Following her tribute to Doris the swan earlier today, Elizabeth Gomm attended a full council meeting tonight where councillors called for dogs to be kept on leads, but admitted it will be impossible to police.
It was heartening to see Blackpool Council address the plight of the water birds in Stanley Park at tonight’s full council meeting following the tragic death of Doris, a female swan, from a dog attack.
Councillor Shaun Brookes, who represents Marton ward which includes the park, appealed to dog owners to “please, please, keeps your dogs on lead” by the lake and paid tribute to Doris. Councillor Jane Hugo thanked Brambles Wildlife Rescue for caring for the park’s wildlife.
While regret is all well and good, without the promise of enforcement of any orders that might be placed, it’s pretty much worthless.
Appealing for responsible dog ownership may nudge the consciences of some that let their dogs walk off leads, but their will be others who will turn a deaf ear and continue to flout the rules just as they always do.
Brookes said: “I’ve had dozens of emails about the latest attack, as have all the council members, and spoken to dog walkers, Brambles (Wildlife Rescue) and concerned residents about the issue of dogs being off leads in certain areas.
“I know everybody’s been incredibly busy with the issue and I believe well over 1,000 responses have come in for the summer’s PSPO (public spaces protection order) consultation and which are now being worked through. It’s clearly an important, emotive, issue for residents and I just want everybody know we are taking this seriously.
The rules of the park already state dogs should be on leads around the open water
“Doris was not the first attack this year. We’ve also had Jesse the swan alongside several other lake birds who have been injured whilst the consultation has been running.
“Just to be quite clear with everybody watching and in this room, the rules of the park already state dogs should be on leads around the open water, as well as in the play areas, and some of the gardens. That just seems like reasonable common sense to me, given those are the areas where they are most likely to come into contact with wild animals, small children, and other pets.
“All users should be able to enjoy our park and until your dog has encountered a frightened and/or threatened wild animal or another dog off lead there is no real indication of how it may instinctively respond.”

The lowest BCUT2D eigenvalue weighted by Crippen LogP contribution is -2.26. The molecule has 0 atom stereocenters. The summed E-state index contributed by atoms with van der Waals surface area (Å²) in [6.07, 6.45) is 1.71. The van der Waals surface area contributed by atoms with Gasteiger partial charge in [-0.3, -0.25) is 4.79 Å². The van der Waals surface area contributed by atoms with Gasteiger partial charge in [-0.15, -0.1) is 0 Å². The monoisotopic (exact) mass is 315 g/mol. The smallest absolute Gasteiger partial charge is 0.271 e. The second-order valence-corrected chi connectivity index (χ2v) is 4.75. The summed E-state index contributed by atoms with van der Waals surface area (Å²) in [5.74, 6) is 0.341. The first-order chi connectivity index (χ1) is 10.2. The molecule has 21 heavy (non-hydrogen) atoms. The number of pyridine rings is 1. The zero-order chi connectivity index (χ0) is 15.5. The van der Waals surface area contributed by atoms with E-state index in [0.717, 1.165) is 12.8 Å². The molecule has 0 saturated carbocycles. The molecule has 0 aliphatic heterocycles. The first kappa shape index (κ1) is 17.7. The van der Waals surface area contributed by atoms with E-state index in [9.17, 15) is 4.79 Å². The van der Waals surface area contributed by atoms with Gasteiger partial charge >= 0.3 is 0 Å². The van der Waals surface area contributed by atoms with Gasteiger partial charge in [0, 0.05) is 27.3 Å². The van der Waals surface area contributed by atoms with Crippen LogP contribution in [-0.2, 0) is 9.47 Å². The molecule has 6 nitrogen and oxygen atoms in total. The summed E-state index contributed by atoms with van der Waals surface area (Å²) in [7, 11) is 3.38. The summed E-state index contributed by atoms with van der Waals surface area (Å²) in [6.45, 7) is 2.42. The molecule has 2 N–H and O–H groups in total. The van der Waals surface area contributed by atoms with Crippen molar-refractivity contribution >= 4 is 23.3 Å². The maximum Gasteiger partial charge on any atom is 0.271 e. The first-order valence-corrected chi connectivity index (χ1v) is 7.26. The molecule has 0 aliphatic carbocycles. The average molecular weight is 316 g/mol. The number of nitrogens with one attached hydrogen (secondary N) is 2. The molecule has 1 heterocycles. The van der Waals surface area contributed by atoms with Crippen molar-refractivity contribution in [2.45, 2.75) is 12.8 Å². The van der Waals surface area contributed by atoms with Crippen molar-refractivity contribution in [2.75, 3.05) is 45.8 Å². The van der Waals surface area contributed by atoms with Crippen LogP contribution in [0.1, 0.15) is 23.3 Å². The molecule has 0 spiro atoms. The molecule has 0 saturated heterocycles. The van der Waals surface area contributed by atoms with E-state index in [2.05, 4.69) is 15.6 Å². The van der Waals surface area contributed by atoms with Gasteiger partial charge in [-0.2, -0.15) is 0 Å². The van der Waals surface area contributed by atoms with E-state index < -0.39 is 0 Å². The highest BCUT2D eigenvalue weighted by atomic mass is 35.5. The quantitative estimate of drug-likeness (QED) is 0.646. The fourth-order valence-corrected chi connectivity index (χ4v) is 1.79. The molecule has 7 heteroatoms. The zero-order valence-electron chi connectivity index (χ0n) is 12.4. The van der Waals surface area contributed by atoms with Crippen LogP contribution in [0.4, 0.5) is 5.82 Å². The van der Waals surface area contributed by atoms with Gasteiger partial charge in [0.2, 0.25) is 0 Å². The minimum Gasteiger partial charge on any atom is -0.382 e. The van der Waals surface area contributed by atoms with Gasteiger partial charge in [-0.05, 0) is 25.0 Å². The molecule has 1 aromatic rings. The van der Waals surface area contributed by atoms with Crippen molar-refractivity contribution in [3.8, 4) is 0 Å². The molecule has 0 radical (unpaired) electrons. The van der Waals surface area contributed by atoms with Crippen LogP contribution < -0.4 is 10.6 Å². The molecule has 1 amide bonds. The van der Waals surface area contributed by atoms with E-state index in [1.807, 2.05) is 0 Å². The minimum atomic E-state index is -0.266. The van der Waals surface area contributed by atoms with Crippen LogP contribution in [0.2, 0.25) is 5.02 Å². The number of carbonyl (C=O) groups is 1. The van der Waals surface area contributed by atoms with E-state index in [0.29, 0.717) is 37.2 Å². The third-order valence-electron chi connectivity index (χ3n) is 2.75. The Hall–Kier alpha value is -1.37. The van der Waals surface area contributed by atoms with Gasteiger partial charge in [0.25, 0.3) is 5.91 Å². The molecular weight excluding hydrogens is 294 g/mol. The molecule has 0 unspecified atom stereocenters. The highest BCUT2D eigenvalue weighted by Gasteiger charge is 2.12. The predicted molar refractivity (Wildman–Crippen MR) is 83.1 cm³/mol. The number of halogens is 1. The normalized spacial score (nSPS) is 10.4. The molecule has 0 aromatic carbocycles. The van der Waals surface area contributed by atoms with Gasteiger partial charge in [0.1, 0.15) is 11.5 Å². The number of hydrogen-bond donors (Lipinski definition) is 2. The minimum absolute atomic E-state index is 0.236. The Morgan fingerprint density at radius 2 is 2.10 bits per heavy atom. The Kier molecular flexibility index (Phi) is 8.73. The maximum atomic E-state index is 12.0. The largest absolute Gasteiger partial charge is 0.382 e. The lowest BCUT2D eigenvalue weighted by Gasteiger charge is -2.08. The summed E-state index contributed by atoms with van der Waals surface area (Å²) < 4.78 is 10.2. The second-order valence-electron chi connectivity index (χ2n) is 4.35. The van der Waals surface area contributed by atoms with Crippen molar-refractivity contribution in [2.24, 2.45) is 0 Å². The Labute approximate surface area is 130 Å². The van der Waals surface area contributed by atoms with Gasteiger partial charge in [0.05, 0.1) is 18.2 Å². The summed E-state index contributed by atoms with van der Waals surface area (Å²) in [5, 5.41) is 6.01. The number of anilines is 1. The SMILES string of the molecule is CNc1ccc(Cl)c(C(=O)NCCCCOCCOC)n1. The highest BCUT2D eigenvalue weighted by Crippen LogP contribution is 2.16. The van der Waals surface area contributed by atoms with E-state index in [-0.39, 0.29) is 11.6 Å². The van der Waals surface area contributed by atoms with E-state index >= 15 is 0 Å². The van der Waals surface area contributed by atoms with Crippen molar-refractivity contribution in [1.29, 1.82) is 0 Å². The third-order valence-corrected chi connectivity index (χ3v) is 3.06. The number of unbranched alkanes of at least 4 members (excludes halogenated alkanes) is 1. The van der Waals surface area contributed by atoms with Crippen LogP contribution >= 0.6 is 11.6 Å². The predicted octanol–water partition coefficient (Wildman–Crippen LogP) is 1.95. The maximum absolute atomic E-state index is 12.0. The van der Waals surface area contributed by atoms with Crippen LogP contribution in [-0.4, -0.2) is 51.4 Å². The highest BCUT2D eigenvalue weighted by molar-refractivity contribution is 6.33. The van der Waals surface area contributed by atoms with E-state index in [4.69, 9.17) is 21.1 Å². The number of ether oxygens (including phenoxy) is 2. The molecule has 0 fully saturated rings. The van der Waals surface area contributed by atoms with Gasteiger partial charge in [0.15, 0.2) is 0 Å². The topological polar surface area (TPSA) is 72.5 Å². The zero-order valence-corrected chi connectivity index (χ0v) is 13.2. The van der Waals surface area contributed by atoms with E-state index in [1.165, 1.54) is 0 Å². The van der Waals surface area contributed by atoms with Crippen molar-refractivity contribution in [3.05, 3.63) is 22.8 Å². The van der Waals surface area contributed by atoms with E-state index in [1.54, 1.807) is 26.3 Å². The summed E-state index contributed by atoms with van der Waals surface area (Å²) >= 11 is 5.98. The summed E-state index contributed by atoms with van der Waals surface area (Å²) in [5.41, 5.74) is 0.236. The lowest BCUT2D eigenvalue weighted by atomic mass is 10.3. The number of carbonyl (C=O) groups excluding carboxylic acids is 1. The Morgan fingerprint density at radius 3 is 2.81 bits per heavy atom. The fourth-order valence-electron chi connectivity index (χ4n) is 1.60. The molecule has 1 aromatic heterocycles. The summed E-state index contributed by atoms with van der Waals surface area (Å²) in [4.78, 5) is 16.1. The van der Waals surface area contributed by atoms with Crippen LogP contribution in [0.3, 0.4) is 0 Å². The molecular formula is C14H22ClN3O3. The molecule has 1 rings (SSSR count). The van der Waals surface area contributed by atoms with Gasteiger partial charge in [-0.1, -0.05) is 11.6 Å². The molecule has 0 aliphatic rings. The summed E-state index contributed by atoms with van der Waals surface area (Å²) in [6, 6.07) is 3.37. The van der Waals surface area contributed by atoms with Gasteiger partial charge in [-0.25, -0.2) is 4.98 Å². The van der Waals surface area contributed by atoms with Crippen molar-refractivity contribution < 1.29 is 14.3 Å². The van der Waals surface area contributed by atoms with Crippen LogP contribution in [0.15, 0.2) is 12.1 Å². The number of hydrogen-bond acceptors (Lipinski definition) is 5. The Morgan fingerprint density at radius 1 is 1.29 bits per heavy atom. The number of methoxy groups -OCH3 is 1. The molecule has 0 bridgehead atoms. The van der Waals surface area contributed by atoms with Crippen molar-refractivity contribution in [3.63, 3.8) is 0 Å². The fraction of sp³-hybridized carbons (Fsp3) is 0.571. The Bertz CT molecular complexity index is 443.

Councillor Jane Hugo, portfolio holder for climate change which includes parks, said she wanted the many concerned residents upset by the death of Doris to know their concerns have been heard and will be considered as part of the consultation about keeping dogs on leads in certain areas of parks.
She said: “The consultation is now ended and our officers will soon be publishing their recommendations. I don’t have a crystal ball but I’m expecting that there will be overall support for encouraging responsible dog ownership to help avoid incidents, where dogs are causing harm to other dogs, humans and wildlife.
“We have CCTV and we may introduce public space protection orders. It will be impossible to police this 24 hours, seven days a week, so we really are asking residents to co-operate and help us to ensure that dogs are kept under control.
“I’d like to thank the volunteers at Brambles for caring for our injured wildlife and also to our Friends of Stanley Park who are standing shoulder to shoulder with us to keep everyone and everything safe in Stanley Park. Thank you.”
I am grateful that councillors are listening but as someone who walks the park daily to watch, interact with and photograph the wildlife, I will continue to press for any orders the council puts in place for dog controls to be actively enforced with people in place to do this. I will also call for CCTV to be extended to the areas of the lake not covered, and for it to be monitored on a regular basis.
I know that Brambles Wildlife Rescue and others will do the same.
I am by no means a lone voice.
The park has to be made a safer place for the wildlife that lives there and for all those who visit – including dogs.
This can only come about by investing in security, for all our sakes.
Read Elizabeth Gomm’s tribute to Doris the swan here. Main photo: Doris and her 2023 brood by Elizabeth Gomm.
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